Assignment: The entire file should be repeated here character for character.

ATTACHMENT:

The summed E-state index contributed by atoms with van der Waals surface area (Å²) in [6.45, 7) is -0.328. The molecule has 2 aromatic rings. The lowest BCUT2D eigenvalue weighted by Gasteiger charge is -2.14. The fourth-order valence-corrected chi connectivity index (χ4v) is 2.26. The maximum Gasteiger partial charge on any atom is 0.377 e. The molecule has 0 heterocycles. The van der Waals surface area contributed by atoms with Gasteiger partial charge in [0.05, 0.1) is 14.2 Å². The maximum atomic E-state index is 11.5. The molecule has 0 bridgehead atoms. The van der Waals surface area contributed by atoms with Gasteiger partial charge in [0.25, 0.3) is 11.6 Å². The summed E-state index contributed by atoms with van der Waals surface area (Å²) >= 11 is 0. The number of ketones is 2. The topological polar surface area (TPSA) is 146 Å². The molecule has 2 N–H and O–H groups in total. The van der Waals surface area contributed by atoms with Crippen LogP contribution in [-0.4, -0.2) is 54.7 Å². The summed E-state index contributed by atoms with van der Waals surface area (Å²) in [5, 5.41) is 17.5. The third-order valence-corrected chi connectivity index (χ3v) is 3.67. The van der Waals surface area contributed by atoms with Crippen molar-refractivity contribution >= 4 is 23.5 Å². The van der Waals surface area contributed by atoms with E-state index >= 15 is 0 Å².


The summed E-state index contributed by atoms with van der Waals surface area (Å²) in [6.45, 7) is -0.328. The molecule has 2 aromatic rings. The lowest BCUT2D eigenvalue weighted by Gasteiger charge is -2.14. The fourth-order valence-corrected chi connectivity index (χ4v) is 2.26. The maximum Gasteiger partial charge on any atom is 0.377 e. The molecule has 0 heterocycles. The van der Waals surface area contributed by atoms with Gasteiger partial charge in [0.05, 0.1) is 14.2 Å². The maximum atomic E-state index is 11.5. The molecule has 0 bridgehead atoms. The van der Waals surface area contributed by atoms with Gasteiger partial charge in [0.25, 0.3) is 11.6 Å². The summed E-state index contributed by atoms with van der Waals surface area (Å²) >= 11 is 0. The number of ketones is 2. The topological polar surface area (TPSA) is 146 Å². The molecule has 2 N–H and O–H groups in total. The van der Waals surface area contributed by atoms with Crippen LogP contribution in [-0.4, -0.2) is 54.7 Å². The summed E-state index contributed by atoms with van der Waals surface area (Å²) in [5, 5.41) is 17.5. The third-order valence-corrected chi connectivity index (χ3v) is 3.67. The van der Waals surface area contributed by atoms with Crippen molar-refractivity contribution >= 4 is 23.5 Å². The van der Waals surface area contributed by atoms with E-state index >= 15 is 0 Å².